I have wanted to understand things like the semantic web, RDF, OWL and how these things fit with XBRL (or how XBRL fits with these things) for some time. Someone recommended the book Semantic Web for Dummies, so I pieced that up and am making my way through it. I certainly don't have all this figured out yet, but there are some things which are very clear.
So, the Semantic Web is basically a "database in the sky". It is super-metadata. It allows data stored in different formats and systems to all "look" like one database, one system. This enables easy access to the information using web standards. It enables reuse of information, allowing anyone to "remix" the data.
Semantic Web (capital) and semantic web (lower case)
The "Semantic Web" and "semantic webs" are different things. This is just like the difference between the Internet, intranets, and extranets. "The Semantic Web" (upper case) will be sitting out there in cyberspace just like the Web is sitting there and available for all to use. The Web and the Semantic Web will co-exist and they serve different purposes really.
Companies will also have "semantic webs" (lower case). These will be private, for internal use only by employees of a company, like an intranet. Companies will participate in other "semantic webs" with suppliers and customers, much like an extranet.
EDGAR as compared to IDEA
The SEC EDGAR system has been described as"one of the federal government's most valuable and important databases". However, EDGAR does not fit into the Semantic Web or even into semantic webs. The best that the EDGAR system can do is get you to documents which relate to a company. The database cannot get you INSIDE the document, to get to the information from the document. EDGAR is a big filing cabinet. There is some value in providing semantic information to get you to the EDGAR filings, but that will leave people wanting. For example, Edgar Online spends probably millions of dollars writing parsing algorithms to get what people really want, the information in the documents.
Now IDEAwill be part of the Semantic Web. IDEA is a database (or will be once filings start coming in starting in June/July 2009). You can get inside the documents, to the information reported by companies. If EDGAR was valuable (which I believe it is); IDEA will be killer!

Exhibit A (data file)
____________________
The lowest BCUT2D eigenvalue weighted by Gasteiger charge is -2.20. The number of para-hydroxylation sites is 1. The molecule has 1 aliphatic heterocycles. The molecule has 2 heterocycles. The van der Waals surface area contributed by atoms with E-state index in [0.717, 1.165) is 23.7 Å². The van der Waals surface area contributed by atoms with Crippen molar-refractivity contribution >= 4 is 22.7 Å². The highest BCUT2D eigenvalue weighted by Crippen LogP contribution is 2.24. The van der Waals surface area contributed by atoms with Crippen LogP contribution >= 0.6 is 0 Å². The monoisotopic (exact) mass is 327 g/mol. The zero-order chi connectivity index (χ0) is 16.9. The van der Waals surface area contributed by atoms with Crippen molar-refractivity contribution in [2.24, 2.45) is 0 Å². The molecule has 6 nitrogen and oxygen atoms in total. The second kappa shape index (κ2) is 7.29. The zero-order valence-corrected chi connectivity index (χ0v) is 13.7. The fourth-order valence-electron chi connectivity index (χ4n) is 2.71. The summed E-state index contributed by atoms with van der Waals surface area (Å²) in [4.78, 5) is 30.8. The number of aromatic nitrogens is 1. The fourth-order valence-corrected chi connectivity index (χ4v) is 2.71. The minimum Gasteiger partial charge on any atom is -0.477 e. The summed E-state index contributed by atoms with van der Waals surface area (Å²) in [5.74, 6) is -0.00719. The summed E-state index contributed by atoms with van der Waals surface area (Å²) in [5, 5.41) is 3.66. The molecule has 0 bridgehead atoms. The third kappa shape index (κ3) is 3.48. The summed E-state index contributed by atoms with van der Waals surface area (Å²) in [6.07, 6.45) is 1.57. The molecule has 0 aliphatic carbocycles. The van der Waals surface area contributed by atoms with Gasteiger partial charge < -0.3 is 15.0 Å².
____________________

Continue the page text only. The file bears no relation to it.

XBRL and the Semantic Web
So, what does XBRL provide to the Semantic Web or to semantic webs?
- XBRL is a database. Or maybe it is better said that XBRL is more like "rows in a database". What XBRL provides is a way to articulate information which you can extract and use. Unlike the SGML or HTML documents of EDGAR which really cannot be parsed cost effectively or where much of the information can be reused (i.e. thus the need for IDEA); the information in IDEA will be very usable. If you build a Semantic Web interface into EDGAR, you don't get much. If you build a Semantic Web interface into IDEA, much more is possible. So, XBRL provides the format of the information within the IDEA system, something that IDEA and systems like that can use to expose information to the Semantic Web or semantic webs.
- XBRL is metadata. You have to describe the information in those documents somehow. XBRL does that. XBRL allows for the communication of meaning. For example XBRL Formulas allows for the communication of rules, business rules. So, XBRL is useful in that way. I don't know how far RDF and/or OWL will get you in terms of expressing metadata at the level XBRL does. This is still a little vague to me. But I do know this. I am beginning to hear people talk about building some rules language for the semantic web, meaning such a language does not currently exist. Besides, Paul Warren, Gareth Reakes, and Alberto Massari pointed this out in 2003.
- XBRL is a transport protocol. XBRL is a "transport protocol". Companies need to get the information to the SEC some how. RDF, OWL, and the other stuff on the semantic web cannot do that. So, that is a function XBRL provides.
- XBRL is specific, important dictionaries. This probably should come under metadata. But it really is not about metadata itself, it is about the existance of actual specific metadata. I think XBRL brought the IFRS and US GAAP Taxonomies, the actual concepts, rules, and other metadata expressed for the financial reporting domain, into existance. Further, because IFRS is being used around the world (rather than 80 different sets of accounting standards in use), it becomes even more valuable.
That is what I see thus far.